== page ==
After their shower a lady emerges with a tray of biscuits and like the pied piper she walks in front of a stream of children, hands out-stretch, leading them into another room. It is just a room. Bare walls. Bars on the windows. There are a couple of straw mats covering part of the concrete floor for the babies to lie on. These offer little comfort.

I am left alone in the room with about thirty under sixes for pretty much the rest of the morning. Occasionally someone will come in with food, apple or cake or sweets or more biscuits, before leaving again. Milk is poured down the throats of the disabled children at an alarming rate. Somehow despite the gurgling they don’t choke.

I do my best to entertain the children. They are very excited to have me there, each child calling out ‘Didi’ (which means ‘Sister’ and is what Indian children call ladies as a mark of respect here) to get my attention. They all want to sit on my lap which is impossible. After an hour or so they have realised if a toddler cries I tend to go and pick it up. This means they all cry whenever I am not holding them. I am only one person which is not enough. These children are starved of love and attention and they crave it desperately. If I don’t entertain them the children start climbing the walls. Literally. They climb up the rails of the windows or they get the little ones to crouch on the floor and stand on them. The older ones pick the plaster from the walls and try to feed it to the toddlers. To say the whole experience is shocking is an understatement.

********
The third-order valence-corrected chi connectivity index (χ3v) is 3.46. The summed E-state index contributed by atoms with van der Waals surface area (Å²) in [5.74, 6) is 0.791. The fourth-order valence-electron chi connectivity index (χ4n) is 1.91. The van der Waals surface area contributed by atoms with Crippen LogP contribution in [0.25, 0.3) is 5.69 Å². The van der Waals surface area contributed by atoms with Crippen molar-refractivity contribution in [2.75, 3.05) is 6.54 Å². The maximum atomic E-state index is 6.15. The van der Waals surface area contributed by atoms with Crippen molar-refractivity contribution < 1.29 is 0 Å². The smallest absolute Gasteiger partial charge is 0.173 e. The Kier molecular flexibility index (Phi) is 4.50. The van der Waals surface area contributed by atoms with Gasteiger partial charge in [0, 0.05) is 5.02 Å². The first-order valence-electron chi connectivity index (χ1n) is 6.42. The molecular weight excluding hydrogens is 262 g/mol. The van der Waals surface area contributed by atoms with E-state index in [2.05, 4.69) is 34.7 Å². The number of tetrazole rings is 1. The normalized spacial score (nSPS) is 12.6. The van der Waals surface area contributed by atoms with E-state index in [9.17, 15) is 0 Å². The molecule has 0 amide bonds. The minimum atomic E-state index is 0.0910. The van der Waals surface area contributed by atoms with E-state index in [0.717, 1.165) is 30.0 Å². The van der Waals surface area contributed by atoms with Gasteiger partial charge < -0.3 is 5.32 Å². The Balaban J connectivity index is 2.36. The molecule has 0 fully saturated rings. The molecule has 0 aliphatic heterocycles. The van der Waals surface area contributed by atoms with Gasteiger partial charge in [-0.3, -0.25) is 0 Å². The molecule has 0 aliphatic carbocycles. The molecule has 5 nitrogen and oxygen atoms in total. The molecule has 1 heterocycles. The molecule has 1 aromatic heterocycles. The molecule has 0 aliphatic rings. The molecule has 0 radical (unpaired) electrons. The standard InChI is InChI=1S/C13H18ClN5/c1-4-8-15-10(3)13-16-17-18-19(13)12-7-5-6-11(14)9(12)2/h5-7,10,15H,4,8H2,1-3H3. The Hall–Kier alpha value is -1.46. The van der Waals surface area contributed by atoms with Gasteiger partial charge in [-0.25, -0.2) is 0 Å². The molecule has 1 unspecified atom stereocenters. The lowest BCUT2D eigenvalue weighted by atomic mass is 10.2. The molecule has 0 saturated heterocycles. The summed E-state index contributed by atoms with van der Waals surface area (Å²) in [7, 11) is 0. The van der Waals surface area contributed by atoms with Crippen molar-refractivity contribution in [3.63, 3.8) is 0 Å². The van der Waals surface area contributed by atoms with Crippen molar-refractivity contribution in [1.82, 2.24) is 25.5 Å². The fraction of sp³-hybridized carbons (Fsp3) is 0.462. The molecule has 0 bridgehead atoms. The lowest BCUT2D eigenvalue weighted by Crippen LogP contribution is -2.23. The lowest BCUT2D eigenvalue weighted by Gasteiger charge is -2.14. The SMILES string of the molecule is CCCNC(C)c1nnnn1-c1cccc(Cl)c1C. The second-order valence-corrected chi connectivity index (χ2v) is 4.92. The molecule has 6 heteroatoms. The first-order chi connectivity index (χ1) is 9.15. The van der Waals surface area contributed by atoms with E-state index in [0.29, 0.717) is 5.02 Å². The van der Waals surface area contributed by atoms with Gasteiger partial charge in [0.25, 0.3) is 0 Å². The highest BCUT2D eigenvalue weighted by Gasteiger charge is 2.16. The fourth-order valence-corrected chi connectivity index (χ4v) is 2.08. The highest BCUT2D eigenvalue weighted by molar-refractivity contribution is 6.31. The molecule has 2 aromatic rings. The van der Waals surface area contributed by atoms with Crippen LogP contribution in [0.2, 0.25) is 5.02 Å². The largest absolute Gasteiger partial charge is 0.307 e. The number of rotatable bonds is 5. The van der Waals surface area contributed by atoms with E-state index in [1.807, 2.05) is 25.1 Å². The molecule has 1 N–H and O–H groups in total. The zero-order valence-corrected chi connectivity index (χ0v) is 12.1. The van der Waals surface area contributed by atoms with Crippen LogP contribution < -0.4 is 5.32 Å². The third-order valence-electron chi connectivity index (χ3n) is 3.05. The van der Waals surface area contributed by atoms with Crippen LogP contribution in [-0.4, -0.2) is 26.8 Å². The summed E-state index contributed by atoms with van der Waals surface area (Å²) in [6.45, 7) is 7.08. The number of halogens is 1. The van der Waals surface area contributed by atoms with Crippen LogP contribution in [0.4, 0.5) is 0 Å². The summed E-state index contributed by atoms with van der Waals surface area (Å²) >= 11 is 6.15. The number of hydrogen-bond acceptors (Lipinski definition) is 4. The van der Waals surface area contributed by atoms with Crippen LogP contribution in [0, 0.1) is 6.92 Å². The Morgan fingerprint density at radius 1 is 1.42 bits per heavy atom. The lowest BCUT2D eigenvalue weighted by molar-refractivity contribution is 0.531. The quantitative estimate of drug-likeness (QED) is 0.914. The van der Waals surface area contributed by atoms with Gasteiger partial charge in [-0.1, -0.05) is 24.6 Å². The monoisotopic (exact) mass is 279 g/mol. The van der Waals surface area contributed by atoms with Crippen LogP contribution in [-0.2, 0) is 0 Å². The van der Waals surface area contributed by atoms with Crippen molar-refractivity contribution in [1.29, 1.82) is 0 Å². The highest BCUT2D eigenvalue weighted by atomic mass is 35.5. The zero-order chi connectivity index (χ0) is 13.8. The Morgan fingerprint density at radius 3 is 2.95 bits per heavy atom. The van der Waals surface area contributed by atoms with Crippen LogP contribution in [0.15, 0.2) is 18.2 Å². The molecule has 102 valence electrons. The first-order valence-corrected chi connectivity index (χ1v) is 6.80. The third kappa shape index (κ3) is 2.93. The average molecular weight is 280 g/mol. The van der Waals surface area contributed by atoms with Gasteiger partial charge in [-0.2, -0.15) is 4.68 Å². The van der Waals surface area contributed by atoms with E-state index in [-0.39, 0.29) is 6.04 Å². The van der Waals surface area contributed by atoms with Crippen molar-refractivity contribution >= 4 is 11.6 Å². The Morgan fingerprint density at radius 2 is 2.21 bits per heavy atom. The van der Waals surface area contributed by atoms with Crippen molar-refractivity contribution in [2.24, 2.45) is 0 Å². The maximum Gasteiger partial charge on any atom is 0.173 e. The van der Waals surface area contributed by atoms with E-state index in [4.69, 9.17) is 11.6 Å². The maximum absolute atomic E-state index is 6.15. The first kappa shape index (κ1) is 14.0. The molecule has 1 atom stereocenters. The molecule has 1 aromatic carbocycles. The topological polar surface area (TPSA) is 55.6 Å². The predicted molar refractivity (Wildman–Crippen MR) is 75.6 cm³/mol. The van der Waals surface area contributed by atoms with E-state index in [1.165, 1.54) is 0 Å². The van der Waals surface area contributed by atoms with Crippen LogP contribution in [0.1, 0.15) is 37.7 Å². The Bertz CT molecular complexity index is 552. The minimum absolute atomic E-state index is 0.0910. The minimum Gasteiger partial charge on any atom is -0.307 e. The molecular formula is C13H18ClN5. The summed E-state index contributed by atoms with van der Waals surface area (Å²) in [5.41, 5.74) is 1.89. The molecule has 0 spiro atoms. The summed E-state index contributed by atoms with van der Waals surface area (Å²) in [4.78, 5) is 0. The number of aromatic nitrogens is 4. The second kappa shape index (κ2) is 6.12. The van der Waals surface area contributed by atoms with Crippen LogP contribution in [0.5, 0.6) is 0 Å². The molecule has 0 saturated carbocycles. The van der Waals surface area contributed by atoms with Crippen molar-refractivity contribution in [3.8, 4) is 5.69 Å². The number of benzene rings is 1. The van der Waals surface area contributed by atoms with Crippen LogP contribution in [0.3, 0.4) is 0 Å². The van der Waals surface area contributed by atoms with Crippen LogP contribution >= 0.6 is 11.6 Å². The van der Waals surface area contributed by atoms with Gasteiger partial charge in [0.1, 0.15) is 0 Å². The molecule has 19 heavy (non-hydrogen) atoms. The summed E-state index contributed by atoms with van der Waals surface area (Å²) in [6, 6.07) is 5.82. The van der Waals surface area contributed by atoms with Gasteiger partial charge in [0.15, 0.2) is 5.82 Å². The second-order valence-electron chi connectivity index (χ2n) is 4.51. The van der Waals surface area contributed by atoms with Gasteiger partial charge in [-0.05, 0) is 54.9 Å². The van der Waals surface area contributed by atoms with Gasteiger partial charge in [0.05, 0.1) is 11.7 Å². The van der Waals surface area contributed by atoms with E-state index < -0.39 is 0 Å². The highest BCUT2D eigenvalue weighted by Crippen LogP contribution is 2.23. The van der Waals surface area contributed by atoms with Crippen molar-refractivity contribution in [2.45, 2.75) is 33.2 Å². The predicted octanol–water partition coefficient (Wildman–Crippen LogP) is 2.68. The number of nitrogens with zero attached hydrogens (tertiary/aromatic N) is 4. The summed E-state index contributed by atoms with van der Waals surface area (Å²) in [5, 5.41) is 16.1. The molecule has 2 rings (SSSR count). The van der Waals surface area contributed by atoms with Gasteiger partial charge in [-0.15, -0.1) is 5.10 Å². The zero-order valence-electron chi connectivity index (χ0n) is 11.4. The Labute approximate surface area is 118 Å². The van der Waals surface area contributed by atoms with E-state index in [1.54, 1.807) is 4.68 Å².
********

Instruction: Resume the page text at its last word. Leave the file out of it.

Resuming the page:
I sing every action song I know. The toddlers turn and turn their hands to Wind The Bobbin Up. We get faster and faster during Heads, Shoulders, Knees and Toes until the children collapse giggling. We play Sleeping Bunnies and jump madly around the room. We march to The Grand Old Duke Of York. The older children are pleased to show off their counting skills to 1,2,3,4,5 Once I Caught A Fish Alive. It is hot and I am exhausted. I feel emotionally and physically drained.

If you've managed to read through that you'll understand why I went out and spent a paltry £20 on some of the things Jenny said were needed. It's easy enough to throw money at something like that but it takes real courage and commitment to go and immerse yourself in the horror and hopelessness of it. It's not like building a school or treating disease, when you can see that your efforts have made a tangible difference: it's far more wrenching to confront a situation where your efforts can never be enough to create lasting change. Jenny and others like her are giving something much more valuable than cash - themselves.

Edit: Jenny started blipping a couple of years ago but didn't pursue it. Here's a link to the preparations she made for an earlier trip. Maybe she'll return to blipping with some encouragement although I imagine her online time is very limited at the moment and mainly devoted to emails. But I'll tell her about this blip of course and I'm sure she'll appreciate any comments or offers of help. She'll be in India for another 11 weeks or so and her address is:
Jennifer Farr
C/o Pranay Udawat
E-122, Bank Colony
Murlipura Schene
Jaipur – 30 2023
Rajasthan, India

Sign in or get an account to comment.